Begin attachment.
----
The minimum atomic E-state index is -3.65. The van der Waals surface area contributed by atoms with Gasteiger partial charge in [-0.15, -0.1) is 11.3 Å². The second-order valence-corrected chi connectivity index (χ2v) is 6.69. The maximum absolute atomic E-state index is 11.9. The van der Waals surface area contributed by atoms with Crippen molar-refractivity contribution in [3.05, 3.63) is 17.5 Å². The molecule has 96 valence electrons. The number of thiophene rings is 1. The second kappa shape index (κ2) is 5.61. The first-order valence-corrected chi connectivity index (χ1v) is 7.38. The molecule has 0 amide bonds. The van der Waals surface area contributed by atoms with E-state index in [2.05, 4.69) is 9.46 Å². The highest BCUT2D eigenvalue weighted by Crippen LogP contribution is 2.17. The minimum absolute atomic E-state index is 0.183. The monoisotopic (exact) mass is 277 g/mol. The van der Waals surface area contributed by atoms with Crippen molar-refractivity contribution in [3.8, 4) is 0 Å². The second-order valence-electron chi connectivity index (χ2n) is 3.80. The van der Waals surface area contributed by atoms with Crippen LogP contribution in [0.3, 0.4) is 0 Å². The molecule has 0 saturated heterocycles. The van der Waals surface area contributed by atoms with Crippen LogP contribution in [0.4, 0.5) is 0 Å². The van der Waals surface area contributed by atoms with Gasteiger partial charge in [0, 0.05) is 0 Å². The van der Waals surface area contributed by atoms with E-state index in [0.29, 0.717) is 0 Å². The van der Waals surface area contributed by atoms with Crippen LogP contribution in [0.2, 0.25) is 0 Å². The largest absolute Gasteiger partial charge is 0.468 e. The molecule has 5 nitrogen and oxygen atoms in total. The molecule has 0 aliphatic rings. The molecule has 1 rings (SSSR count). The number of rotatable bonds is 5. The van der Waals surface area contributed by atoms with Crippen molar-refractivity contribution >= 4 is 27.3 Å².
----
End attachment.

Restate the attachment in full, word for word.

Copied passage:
The minimum atomic E-state index is -3.65. The van der Waals surface area contributed by atoms with Gasteiger partial charge in [-0.15, -0.1) is 11.3 Å². The second-order valence-corrected chi connectivity index (χ2v) is 6.69. The maximum absolute atomic E-state index is 11.9. The van der Waals surface area contributed by atoms with Crippen molar-refractivity contribution in [3.05, 3.63) is 17.5 Å². The molecule has 96 valence electrons. The number of thiophene rings is 1. The second kappa shape index (κ2) is 5.61. The first-order valence-corrected chi connectivity index (χ1v) is 7.38. The molecule has 0 amide bonds. The van der Waals surface area contributed by atoms with E-state index in [2.05, 4.69) is 9.46 Å². The highest BCUT2D eigenvalue weighted by Crippen LogP contribution is 2.17. The minimum absolute atomic E-state index is 0.183. The monoisotopic (exact) mass is 277 g/mol. The van der Waals surface area contributed by atoms with Crippen molar-refractivity contribution in [3.8, 4) is 0 Å². The second-order valence-electron chi connectivity index (χ2n) is 3.80. The van der Waals surface area contributed by atoms with Crippen LogP contribution in [0.3, 0.4) is 0 Å². The molecule has 0 saturated heterocycles. The van der Waals surface area contributed by atoms with Crippen LogP contribution in [0.4, 0.5) is 0 Å². The van der Waals surface area contributed by atoms with Gasteiger partial charge in [0, 0.05) is 0 Å². The van der Waals surface area contributed by atoms with E-state index in [0.29, 0.717) is 0 Å². The van der Waals surface area contributed by atoms with Crippen LogP contribution in [0.2, 0.25) is 0 Å². The largest absolute Gasteiger partial charge is 0.468 e. The molecule has 5 nitrogen and oxygen atoms in total. The molecule has 0 aliphatic rings. The molecule has 1 rings (SSSR count). The number of rotatable bonds is 5. The van der Waals surface area contributed by atoms with Crippen molar-refractivity contribution >= 4 is 27.3 Å².